This blog is part of Fertility FAQ, a series where RMA doctors answer your most pressing questions about treatment.
What is the difference between a frozen or fresh embryo transfer?
Frozen Embryo Transfer (FET) is becoming standard practice in the In Vitro Fertilization (IVF) industry these days. Transfer of cryopreserved embryos optimizes the advantages gained by modern fertility techniques, offering higher pregnancy rates and safer pregnancies.
FET is simple – it is when embryos are cryopreserved (frozen) prior to transfer into a woman’s uterus.
The embryos remain safe and stable in the cryopreserved state for weeks to years. Fresh embryo transfer is the opposite approach when doctors transfer an embryo into a woman’s uterus as soon they feel it is ready for implantation.
While fresh transfers used to be common, advances in technology and reproductive medicine have paved the way for FET, which leads to higher pregnancy success rates.
Why a frozen embryo transfer is preferred
Why? Three reasons.
The first is that FET gives a woman’s body the chance to recover after egg retrieval and before implantation.
The second is that FET allows doctors to sync up the timing between the embryo and the uterus so implantation can be successful.
And the third is that by freezing the embryo, embryologists have time to test it for chromosomal abnormalities prior to transfer.
The benefits of a frozen embryo transfer
Let’s dive into each of those benefits, starting with the first. In order for a woman to grow many eggs during her IVF cycle, she must take ovary-stimulating medications, or hormone injections, for about ten days before her egg retrieval.
While overall safe, in the short term, these medications can make a woman feel, well, hormonal. Many women note bloating and moodiness during their cycles.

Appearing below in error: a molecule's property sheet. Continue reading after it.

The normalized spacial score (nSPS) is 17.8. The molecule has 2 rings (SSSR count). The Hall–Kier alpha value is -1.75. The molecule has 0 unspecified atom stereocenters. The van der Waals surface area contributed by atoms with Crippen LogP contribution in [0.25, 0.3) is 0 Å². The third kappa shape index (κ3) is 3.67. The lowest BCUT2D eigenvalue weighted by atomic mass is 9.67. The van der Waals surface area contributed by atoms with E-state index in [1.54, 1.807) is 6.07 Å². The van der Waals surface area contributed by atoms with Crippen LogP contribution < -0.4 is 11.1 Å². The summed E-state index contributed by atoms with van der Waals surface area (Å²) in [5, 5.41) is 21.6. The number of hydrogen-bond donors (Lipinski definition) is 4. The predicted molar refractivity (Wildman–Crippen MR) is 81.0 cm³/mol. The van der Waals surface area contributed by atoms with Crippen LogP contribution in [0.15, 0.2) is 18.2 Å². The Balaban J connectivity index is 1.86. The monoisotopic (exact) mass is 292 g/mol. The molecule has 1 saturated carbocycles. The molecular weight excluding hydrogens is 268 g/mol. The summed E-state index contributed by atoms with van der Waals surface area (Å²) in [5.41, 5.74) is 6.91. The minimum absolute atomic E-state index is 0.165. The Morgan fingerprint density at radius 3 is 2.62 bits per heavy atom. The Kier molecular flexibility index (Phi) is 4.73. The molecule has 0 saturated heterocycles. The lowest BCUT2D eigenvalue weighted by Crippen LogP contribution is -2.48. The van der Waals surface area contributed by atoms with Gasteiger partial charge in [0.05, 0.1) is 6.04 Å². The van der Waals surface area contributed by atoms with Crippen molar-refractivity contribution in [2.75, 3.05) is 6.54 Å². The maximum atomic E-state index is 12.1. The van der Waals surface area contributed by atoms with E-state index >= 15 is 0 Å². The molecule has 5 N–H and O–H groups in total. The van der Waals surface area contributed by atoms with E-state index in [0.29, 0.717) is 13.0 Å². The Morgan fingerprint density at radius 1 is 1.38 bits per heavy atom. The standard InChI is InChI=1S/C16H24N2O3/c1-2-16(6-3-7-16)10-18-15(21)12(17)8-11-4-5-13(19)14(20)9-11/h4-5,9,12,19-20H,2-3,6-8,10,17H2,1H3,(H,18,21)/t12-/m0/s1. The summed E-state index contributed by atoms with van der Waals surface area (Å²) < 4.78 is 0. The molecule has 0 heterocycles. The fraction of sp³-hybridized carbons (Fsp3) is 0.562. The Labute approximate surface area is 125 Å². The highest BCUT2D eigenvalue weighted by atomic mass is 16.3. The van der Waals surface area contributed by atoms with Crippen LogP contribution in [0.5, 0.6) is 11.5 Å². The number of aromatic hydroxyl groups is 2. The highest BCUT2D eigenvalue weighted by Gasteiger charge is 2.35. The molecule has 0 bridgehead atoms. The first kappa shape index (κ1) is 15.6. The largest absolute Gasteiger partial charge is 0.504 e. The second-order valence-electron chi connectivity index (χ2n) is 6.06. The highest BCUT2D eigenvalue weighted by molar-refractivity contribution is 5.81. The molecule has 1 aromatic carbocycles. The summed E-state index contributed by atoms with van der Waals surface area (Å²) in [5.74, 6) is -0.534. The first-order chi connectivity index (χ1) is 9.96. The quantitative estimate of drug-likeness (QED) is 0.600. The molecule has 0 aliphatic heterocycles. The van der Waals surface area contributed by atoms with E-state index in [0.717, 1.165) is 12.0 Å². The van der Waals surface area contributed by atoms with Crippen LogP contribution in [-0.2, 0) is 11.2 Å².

A woman’s hormones are at their highest point right after her eggs are retrieved. If she were to become pregnant in that time frame, her hormone levels would soar higher, exacerbating her symptoms and placing her at higher risk of ovarian hyperstimulation syndrome, a serious complication of IVF.
With FET, where doctors wait several weeks after egg retrieval to transfer the embryo, a woman’s body has a chance to recover and return to a natural, baseline state. This helps the expectant mother to feel well during the early days of her pregnancy and may reduce the risk of abnormal placentation.
The second benefit of FET, and one that leads to higher success rates, is something we call uterine receptivity. And all this means is that the uterus is ready to receive the embryo, increasing the chances of implantation and ongoing pregnancy.
The truth is that each cycle, your uterus is only receptive to an embryo for a short window of time, between 24-36 hours. And an embryo can only successfully implant into the uterus once it is mature enough, which is when it reaches the blastocyst stage.
If both embryo and uterus don’t “meet each other” at just the right time, patients miss the chance to become pregnant that cycle.
For example, if a perfectly healthy embryo is growing a bit slowly, it may miss the window of implantation for the uterus. Attempting a fresh transfer of this embryo would require placing the embryos in the uterus prior to the time when the embryo is ready or waiting so long for the embryo to get to its optimal stage that the uterus has now lost some of its receptivity.
FET permits doctors to freeze the embryo at the blastocyst stage and transfer it at just the right time, when the uterus is most receptive to it, increasing the chances of success.
Frozen embryo transfer allows for genetic testing
Finally, those few weeks on ice before transfer give embryologists time to test the embryo for its chromosomal makeup using Preimplantation Genetic Diagnosis (PGD).
This test checks whether an embryo has the right number of chromosomes (46) or too few or too many.
Embryos with the complete set of chromosomes are normal, and lead to successful pregnancies and live births, whereas embryos with a chromosomal imbalance are abnormal and fail to implant, lead to miscarriage, or result in an affected baby.
Once the embryo reaches the blastocyst stage, an embryologist will take a tiny biopsy of the embryo (cells that will become the placenta) before freezing the embryo.
That biopsy sample will then be analyzed for its chromosomal makeup, a process that can take a week or more and would be impossible with fresh embryo transfer. Once the results are back, doctors can thaw and transfer the normal embryo, increasing a woman’s chance of success.
This trio of benefits is why FET is now practiced in the most advanced clinics in the world, with some of the highest success rates.